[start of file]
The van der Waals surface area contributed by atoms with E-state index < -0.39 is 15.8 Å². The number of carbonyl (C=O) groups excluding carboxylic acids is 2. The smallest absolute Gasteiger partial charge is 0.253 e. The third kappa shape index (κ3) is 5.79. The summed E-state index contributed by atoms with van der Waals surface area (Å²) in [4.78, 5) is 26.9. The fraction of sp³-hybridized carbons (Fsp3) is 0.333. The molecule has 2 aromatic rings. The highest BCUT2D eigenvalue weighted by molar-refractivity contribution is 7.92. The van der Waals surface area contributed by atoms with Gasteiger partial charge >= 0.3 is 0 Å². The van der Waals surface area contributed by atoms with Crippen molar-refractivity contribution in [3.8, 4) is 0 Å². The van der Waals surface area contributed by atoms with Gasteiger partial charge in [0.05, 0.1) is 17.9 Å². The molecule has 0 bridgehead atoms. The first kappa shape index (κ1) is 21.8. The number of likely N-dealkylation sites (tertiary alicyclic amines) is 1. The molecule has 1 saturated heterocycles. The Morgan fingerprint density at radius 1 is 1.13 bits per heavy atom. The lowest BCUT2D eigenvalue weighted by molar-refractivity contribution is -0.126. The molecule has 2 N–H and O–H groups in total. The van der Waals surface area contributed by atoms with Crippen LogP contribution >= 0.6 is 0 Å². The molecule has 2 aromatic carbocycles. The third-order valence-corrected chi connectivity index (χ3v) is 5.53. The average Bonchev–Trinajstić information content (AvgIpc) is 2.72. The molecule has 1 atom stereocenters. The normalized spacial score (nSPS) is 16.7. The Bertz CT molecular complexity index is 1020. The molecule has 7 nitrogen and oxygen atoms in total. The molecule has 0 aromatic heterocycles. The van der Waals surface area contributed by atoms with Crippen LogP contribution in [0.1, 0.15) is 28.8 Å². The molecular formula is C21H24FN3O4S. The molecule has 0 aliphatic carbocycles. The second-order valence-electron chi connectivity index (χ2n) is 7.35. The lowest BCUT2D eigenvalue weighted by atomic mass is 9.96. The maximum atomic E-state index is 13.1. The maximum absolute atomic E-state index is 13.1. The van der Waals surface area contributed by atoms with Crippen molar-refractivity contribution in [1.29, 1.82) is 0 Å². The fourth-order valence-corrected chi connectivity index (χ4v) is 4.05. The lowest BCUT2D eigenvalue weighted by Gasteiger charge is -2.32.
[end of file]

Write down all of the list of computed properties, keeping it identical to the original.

The van der Waals surface area contributed by atoms with E-state index < -0.39 is 15.8 Å². The number of carbonyl (C=O) groups excluding carboxylic acids is 2. The smallest absolute Gasteiger partial charge is 0.253 e. The third kappa shape index (κ3) is 5.79. The summed E-state index contributed by atoms with van der Waals surface area (Å²) in [4.78, 5) is 26.9. The fraction of sp³-hybridized carbons (Fsp3) is 0.333. The molecule has 2 aromatic rings. The highest BCUT2D eigenvalue weighted by molar-refractivity contribution is 7.92. The van der Waals surface area contributed by atoms with Gasteiger partial charge >= 0.3 is 0 Å². The van der Waals surface area contributed by atoms with Crippen molar-refractivity contribution in [3.8, 4) is 0 Å². The van der Waals surface area contributed by atoms with Gasteiger partial charge in [0.05, 0.1) is 17.9 Å². The molecule has 0 bridgehead atoms. The first kappa shape index (κ1) is 21.8. The number of likely N-dealkylation sites (tertiary alicyclic amines) is 1. The molecule has 1 saturated heterocycles. The Morgan fingerprint density at radius 1 is 1.13 bits per heavy atom. The lowest BCUT2D eigenvalue weighted by molar-refractivity contribution is -0.126. The molecule has 2 N–H and O–H groups in total. The van der Waals surface area contributed by atoms with Crippen LogP contribution >= 0.6 is 0 Å². The molecule has 2 aromatic carbocycles. The third-order valence-corrected chi connectivity index (χ3v) is 5.53. The average Bonchev–Trinajstić information content (AvgIpc) is 2.72. The molecule has 1 atom stereocenters. The normalized spacial score (nSPS) is 16.7. The Bertz CT molecular complexity index is 1020. The molecule has 7 nitrogen and oxygen atoms in total. The molecule has 0 aromatic heterocycles. The van der Waals surface area contributed by atoms with Crippen LogP contribution in [0.1, 0.15) is 28.8 Å². The molecular formula is C21H24FN3O4S. The molecule has 0 aliphatic carbocycles. The second-order valence-electron chi connectivity index (χ2n) is 7.35. The lowest BCUT2D eigenvalue weighted by atomic mass is 9.96. The maximum atomic E-state index is 13.1. The maximum absolute atomic E-state index is 13.1. The van der Waals surface area contributed by atoms with Crippen molar-refractivity contribution in [1.29, 1.82) is 0 Å². The fourth-order valence-corrected chi connectivity index (χ4v) is 4.05. The lowest BCUT2D eigenvalue weighted by Gasteiger charge is -2.32.